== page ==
I’m trying to use the more accurate query time logging available in percona server (5.1.47-rel11.2-log (Percona Server (GPL), 11.2 , Revision 53)). However, the slow query log often contains entries like this:

Time: 100810 7:55:04# User@Host: db[db] @ []# Thread_id: 28056 Schema: mydb Last_errno: 0 Killed: 0# Query_time: 18446744073709.550781 Lock_time: 0.000000 Rows_sent: 0 Rows_examined: 0 Rows_affected: 0 Rows_read: 1# Bytes_sent: 11 Tmp_tables: 0 Tmp_disk_tables: 0 Tmp_table_sizes: 0# No InnoDB statistics available for this querySET timestamp=1281423304;SET autocommit=0;

That query duration looks like 2^64, so it’s probably really 0, so this query shouldn’t be logged at all. I’ve done a little searching and all I’ve found is others having the same problem. Where is this bug?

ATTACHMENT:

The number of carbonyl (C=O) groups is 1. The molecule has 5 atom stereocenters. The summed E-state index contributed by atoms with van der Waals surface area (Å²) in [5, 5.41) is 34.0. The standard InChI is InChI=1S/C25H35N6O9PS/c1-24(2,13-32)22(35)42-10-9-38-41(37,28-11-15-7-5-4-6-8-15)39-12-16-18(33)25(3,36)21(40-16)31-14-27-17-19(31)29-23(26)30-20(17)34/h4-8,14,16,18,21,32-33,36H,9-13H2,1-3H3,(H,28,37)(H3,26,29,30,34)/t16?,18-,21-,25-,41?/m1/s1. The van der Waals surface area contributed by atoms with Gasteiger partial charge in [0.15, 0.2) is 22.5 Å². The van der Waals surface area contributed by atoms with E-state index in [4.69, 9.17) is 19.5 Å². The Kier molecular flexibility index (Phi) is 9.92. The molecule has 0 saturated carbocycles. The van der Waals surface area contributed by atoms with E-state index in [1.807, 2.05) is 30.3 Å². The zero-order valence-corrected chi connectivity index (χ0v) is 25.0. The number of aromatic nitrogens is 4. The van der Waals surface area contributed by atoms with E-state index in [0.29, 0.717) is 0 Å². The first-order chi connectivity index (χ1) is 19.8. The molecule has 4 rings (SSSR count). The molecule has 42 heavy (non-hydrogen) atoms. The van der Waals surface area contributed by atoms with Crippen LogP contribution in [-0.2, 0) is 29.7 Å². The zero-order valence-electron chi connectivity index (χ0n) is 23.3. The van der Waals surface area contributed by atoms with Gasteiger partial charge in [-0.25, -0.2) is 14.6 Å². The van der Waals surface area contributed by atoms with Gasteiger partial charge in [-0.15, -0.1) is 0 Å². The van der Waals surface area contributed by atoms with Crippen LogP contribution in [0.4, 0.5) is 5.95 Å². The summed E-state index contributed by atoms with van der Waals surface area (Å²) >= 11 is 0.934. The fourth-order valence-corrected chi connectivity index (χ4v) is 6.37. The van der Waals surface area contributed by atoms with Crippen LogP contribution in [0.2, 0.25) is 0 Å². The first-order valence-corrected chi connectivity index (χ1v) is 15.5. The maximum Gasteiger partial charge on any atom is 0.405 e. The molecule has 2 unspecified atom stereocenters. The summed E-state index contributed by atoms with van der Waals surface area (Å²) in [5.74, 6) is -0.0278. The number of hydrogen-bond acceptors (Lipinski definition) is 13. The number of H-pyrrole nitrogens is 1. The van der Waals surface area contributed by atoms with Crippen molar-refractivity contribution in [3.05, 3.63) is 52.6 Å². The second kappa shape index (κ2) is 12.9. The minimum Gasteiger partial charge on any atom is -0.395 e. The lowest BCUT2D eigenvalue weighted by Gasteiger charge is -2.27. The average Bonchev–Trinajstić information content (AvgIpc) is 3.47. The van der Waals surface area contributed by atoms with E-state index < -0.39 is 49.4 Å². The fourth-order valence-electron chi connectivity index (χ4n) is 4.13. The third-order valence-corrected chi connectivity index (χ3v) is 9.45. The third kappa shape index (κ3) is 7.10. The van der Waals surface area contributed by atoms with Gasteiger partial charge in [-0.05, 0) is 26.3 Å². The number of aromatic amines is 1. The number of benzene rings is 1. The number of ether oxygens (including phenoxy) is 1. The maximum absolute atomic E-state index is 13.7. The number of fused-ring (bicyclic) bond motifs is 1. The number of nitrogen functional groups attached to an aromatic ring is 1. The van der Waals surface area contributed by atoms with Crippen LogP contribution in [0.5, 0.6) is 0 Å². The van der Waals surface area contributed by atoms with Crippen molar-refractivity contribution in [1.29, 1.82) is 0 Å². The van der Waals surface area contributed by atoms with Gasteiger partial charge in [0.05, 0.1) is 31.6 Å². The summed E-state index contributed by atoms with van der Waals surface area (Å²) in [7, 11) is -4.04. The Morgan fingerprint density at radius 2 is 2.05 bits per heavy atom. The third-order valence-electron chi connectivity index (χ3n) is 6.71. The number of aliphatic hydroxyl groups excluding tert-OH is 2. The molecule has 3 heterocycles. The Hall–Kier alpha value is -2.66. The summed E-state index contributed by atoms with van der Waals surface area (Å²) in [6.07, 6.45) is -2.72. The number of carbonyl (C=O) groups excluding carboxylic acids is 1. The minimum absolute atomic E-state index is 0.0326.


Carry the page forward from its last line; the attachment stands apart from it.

http://www.mysqlperformanceblog.com/2009/05/17/what-time-184 46744073709550000-means/

That’s interesting, but for me it renders the slow query log useless and thus I can’t use tools like mk-query-digest. I get this number for about 75% of all entries in the slow query log, all for queries that shouldn’t be logged at all. This very low-level bug is propagating through several layers that could easily trap it. I also suspect that it’s also just wrong since the number never varies.
In some ways it’s good since it means that my queries are extremely short!
That article mentions that the absolute accuracy doesn’t really matter that much, though I really would like the recorded value to be at least within a couple of million years of the actual time. Why not use the system clock that’s probably good for 100ths of a second and not subject to multi-cpu problems?